A new U.S.-flagged Great Lakes bulk carrier has been delivered for the first time in more than 35 years.

In 2019, the Interlake Steamship Company awarded a contract to Fincantieri Bay Shipbuilding to build a new River-class, self-unloading bulk carrier.

It is believed to be the first ship for U.S. Great Lakes service built on the Great Lakes since 1983. The ship will transport raw materials to support manufacturing throughout the Great Lakes region.

The 639'x78'x45', 28,000-dwt Mark W Barker was built at Bay Ship in Sturgeon Bay, Wis. Interlake Steamship, Middleburg Heights, Ohio, is the largest privately held U.S.-flag fleet on the Great Lakes, with nine vessels that carry bulk cargoes. It's newest vessel, until now, the Paul R. Tregurtha, was built at American Ship Building Co., Lorain, Ohio, in 1981. The 1,013'x105'x56' vessel has a capacity of 68,000 tons and is the longest vessel on the Great Lakes.

Bay Engineering Inc., Sturgeon Bay, designed the Mark W Barker bulk carrier, complete with advanced vessel and unloading systems automation.

With a draft of 29'1-7/8", the new self-unloading bulk carrier has a unique cargo hold arrangement and cargo hatch covers designed for maximum cubic space and the ability to handle difficult cargoes. The vessel incorporates a flap rudder as well as bow and stern thrusters for high-level maneuverability.

There is “added protection from damage such as double bottom and side shell voids above damage stability requirements, sliding cargo bulkhead door forward and aft garages with garage door access to cargo holds for storage of two Caterpillar 938M front end loaders and two T870 Bobcats box girder system with only a single transverse bulkhead,” said Travis Martin, president, Bay Engineering.

The new bulk carrier is a gravity, self-unloading/mechanical unloading vessel used for hauling cargoes of salt, coal, iron ore pellets, stone, sand, and hot briquette iron (HBI). It’s design also allows for carrying unique cargo on spur deck hatch covers.

The 15,507 grt. Mark W Barker’s main propulsion comes from two 16-cylinder EMD 16ME23B Tier 4 (IMO Tier III) diesel engines, producing 4,000 hp at 900 rpm each. The mains are connected to Kongsberg KeMeWa 4-bladed controllable pitch propellers built to Ice 1C standards (but not classed) through Lufkin CSQ11400-5-PTO marine gears with 7.5:1 reduction ratios. The vessel is expected to have a top speed in excess of 15 mph. “Engines will be complete with accessory rack and vibration mounts,” said Martin.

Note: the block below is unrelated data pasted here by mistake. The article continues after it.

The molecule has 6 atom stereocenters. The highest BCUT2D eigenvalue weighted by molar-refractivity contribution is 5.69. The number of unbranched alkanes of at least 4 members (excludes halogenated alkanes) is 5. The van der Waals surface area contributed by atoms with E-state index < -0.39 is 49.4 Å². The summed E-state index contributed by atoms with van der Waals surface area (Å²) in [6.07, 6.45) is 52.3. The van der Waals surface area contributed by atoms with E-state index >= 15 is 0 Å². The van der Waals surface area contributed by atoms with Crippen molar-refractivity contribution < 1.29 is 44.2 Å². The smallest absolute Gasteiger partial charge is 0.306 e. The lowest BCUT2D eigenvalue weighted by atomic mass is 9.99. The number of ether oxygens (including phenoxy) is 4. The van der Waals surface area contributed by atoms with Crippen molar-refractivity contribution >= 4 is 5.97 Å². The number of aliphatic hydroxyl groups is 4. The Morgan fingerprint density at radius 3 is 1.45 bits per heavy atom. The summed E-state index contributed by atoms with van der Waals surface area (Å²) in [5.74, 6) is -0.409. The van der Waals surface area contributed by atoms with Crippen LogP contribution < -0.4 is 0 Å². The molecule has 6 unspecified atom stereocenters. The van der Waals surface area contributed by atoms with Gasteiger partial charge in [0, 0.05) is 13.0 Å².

The Mark W Barker was fitted with two Kongsberg thrusters for added maneuverability — one bow and one stern. Kongsberg also handles the steering system and controls duties for the new bulk carrier.

Tankage includes 109,077 gals. of diesel fuel; 16,939 gals. potable water; 6,444 gals. urea; 7,504 gals. lube oil; and 19,770 gals. effluents.

For electrical power, there's a Caterpillar C32 ACERT marine package genset rated at 940-kW, two 2,500-kW shaft generators and one 274-kW emergency generator.

Mark W Barker is ABS classed Maltese Cross A1, bulk carrier for service on the Great Lakes, St. Lawrence River Service, circle E, AMS,ACCU, CGSU, UWILD and USCG, Subchapter I (cargo vessel).

“When we approached a historic project of this magnitude — building our company’s first ship since 1981 — we knew it was critical to choose the right partners," Interlake President Mark W. Barker said in a statement announcing the contract in 2019. "Fincantieri Bay Shipbuilding is the shipyard that has the experience and skill to execute on our long-term vision. We’ve had a long and positive relationship of partnering with Fincantieri Bay Shipbuilding as we have modernized and reinvested heavily in our fleet. They have skillfully handled four repowers, five exhaust gas scrubber installations, as well as regular maintenance and regulatory drydockings on our vessels.”

 

Ken Hocke has been the senior editor of WorkBoat since 1999. He was the associate editor of WorkBoat from 1997 to 1999. Prior to that, he was the editor of the Daily Shipping Guide, a transportation daily in New Orleans. He has written for other publications including The Times-Picayune. He graduated from Louisiana State University with an arts and sciences degree, with a concentration in English, in 1978.

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